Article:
If you’ve ever cracked open a can of seltzer, you know that sparkling water is far more carbonated than still. Sparkling water is famous for its bubbly surface, sharp texture, and hissing sound in comparison to plain water from a tap or bottle. 

We know that water is great for us–it’s recommended to drink 8 cups of water a day–but what about sparkling water? How does its carbonation affect its ability to leave us healthily hydrated? In this post, we’ll explore the differences between the two types of water and whether one is more hydrating. 

What are the Major Differences between Sparkling and Still Water? 

Sparkling water is made from two main ingredients: carbon dioxide and–you guessed it–water. 

Many brands of sparkling water contain mineral additives, including potassium and sodium bicarbonate.

There are several major types of carbonated water.

  1. Mineral water. This type of fortified water includes natural gas and nutrients. In some brands, the level of carbonation is enhanced through additional carbon dioxide. 
  2. Soda water. Carbonated water that contains the compound sodium bicarbonate is known as soda water. 
  3. Tonic water. Water that has been enhanced with carbon dioxide, minerals, and quinine–a bitter-tasting compound–is known as tonic water. Some tonic water brands also include sweeteners. 
  4. Sparkling water. This is the general term for water that has been carbonated through the artificial addition of carbon dioxide. 

Which is More Hydrating? 

Studies have shown that there is little to no difference in the hydrating effects of sparkling water versus still water. 

That’s because carbonation by itself doesn’t have an effect on the way the body processes water. While the increased volume of carbonated water may cause the beverage to be processed by the stomach more quickly, the ultimate difference in hydration when compared to regular water is negligible.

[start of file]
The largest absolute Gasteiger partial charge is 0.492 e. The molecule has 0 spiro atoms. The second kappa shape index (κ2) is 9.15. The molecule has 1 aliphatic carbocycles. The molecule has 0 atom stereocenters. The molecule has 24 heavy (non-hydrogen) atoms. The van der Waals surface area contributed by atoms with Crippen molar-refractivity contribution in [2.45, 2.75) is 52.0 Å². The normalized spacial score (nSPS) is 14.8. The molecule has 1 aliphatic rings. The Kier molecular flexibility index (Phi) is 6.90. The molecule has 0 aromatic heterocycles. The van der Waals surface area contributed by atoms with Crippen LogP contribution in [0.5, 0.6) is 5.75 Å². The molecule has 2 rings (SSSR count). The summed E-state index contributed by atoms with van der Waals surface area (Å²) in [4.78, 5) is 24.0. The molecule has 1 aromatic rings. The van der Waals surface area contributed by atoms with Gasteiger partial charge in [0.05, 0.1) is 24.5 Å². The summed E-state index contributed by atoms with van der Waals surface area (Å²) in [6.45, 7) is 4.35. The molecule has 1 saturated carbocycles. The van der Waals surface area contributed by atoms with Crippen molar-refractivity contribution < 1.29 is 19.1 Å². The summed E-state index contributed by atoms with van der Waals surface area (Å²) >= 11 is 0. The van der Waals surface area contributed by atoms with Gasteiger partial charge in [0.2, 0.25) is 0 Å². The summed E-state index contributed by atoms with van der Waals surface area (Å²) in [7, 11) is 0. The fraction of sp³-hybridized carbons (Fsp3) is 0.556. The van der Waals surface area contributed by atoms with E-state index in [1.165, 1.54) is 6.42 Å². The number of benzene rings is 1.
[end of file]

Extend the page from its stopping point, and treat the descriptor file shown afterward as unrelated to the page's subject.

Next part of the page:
The BHI–a scientific term for “beverage hydration index”–was the same for sparkling and still water in a study that investigated the effects of 13 different types of drinks on the body’s hydration levels.

The catch? Sparkling water with added flavors may make one feel more satiated than plain water–even though the levels of hydration are the same. Over the course of a day, this might lead one to drink less water than they would have if they were sticking with plain.

How To Choose What’s Better for You

If sparkling and still water both have similar levels of hydration, which one should you drink? 

The answer comes down to personal preference–as well as which drink encourages you to consume more overall water throughout the day. If you prefer the crisp taste of sparkling water to still, then sparkling water may be better because it motivates you to drink more overall. 

But if the taste of sparkling water prevents you from feeling thirsty for long stretches, it’s possible that you’re not compensating by drinking enough plain water–and therefore aren’t hydrating enough. 

For some, a balanced blend between plain, tap water and the occasional glass or can of seltzer may be the optimal solution to ensure complete hydration and health.